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Former West Wing Staffers Talk White House Experiences, ‘Coolest Obama Moments’

Former West Wing staffers talked about their personal experiences serving in the Obama administration at the Institute of Politics on Monday evening.
Former West Wing staffers talked about their personal experiences serving in the Obama administration at the Institute of Politics on Monday evening. By Kathryn S. Kuhar
By Michelle G. Kurilla and Amanda Y. Su, Contributing Writers

Former White House officials recounted their experiences working in the West Wing and encouraged students not to lose faith in politics at a forum hosted by the Institute of Politics Monday.

At the forum, titled “West Wingers: Personal Stories of Public Service,” the four speakers each detailed their time spent working in the West Wing. The conversation was moderated by Aneesh V. Raman ’01, a former speechwriter for President Barack Obama.

Soon after serving under the 44th president, the speakers — along with several other White House staffers — authored a book titled “West Wingers: Stories from the Dream Chasers, Change Makers, and Hope Creators Inside the Obama White House.” Gautam Raghavan, a former White House BGLTQ and Asian American Pacific Islander liaison, pitched and edited the book.

“Each chapter in the book is a personal story and a policy story, showing ways that, for each of us, our work at the White House became the work of our lives,” Raman said. “We push for new communities to have a seat at the table and for new voices to secure their place in the telling of the American story.”

During the event, panelists recounted some of their “coolest Obama moments.”

Raina Thiele, a former White House liaison for intergovernmental affairs, said she remembered one particularly humorous interaction she had with Obama. He'd just completed a historic trip to Alaska, making him the first sitting United States president to cross the Arctic Circle. The 44th president paused and asked her, "How'd I do?"

The speakers also recalled Obama's humility and his unwavering positivity, which they said persisted in the months following the 2016 presidential election. That election saw Republican nominee Donald Trump snatch the presidency from Democratic nominee Hillary Clinton — widely seen as someone who would continue Obama's legacy — in an upset victory that shocked the nation and dismayed many in the West Wing.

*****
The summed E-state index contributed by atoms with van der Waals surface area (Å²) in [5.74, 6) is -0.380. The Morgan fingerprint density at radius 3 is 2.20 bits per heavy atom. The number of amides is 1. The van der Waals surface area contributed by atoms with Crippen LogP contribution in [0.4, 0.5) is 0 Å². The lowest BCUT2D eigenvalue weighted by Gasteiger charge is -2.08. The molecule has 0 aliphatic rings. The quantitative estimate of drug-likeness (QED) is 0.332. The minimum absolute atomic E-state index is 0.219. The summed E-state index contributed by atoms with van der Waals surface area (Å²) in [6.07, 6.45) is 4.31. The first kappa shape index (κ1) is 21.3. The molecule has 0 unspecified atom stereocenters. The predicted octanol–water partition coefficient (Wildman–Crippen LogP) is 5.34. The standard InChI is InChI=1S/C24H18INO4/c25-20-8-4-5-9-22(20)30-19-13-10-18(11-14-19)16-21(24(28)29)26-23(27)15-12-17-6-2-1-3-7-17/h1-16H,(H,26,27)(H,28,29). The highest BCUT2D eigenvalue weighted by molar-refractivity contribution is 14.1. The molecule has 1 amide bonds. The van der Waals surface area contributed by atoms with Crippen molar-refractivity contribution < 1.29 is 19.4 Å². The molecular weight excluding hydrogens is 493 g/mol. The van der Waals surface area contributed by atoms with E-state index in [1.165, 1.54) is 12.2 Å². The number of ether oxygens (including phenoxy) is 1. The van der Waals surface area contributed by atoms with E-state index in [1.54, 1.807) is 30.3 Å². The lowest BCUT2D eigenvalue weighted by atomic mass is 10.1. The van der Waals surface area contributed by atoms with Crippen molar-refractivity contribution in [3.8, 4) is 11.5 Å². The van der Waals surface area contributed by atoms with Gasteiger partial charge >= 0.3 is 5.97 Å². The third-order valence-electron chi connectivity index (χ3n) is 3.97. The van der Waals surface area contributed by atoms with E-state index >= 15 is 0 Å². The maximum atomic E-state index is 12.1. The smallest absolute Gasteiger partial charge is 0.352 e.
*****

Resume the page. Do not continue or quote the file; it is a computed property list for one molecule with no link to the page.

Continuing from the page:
Ned Price, a former senior director of the National Security Council, recounted how Obama comforted tearful White House staffers in the moments after Trump won. Obama told employees that “History zigs and zags; it doesn’t move in a straight line,” Price said.

Despite the hardships the five panelists said they at times experienced working under the 44th president, all said they stuck around because they had faith in Obama's vision for the country and his ability to accomplish it.

“I stayed fundamentally because I believed in Barack Obama,” Raghavan said.

Rumana A. Ahmed, a Kennedy School student and former National Security Council staffer, urged attendees not to focus only on the “now.” Ahmed insisted the audience remember that the conditions of American society today may result from struggle and unrest — but they also stem from historical resilience.

Attendee Drake E. Johnson ’22 said he is considering a career in politics and that he felt inspired after listening to the speakers discuss their time in politics. He said he gained valuable insight into the ways individuals can take simple steps to affect others around them.

“I’ve always wanted to have a great impact but I’ve always struggled with how to make that impact,” Johnson said. “I want to help instill hope and develop hope.”

When an audience member floated the possibility of the panelists running for office themselves, Ahmed responded with a clear message to voters: “I think it’s important to keep in mind that you don’t have to be running for office, but every single one of you here should be taking your own butts to vote — and get your friends to vote too.”

Correction: Oct. 18, 2018

A previous version of this article incorrectly attributed a quote. It has been updated.

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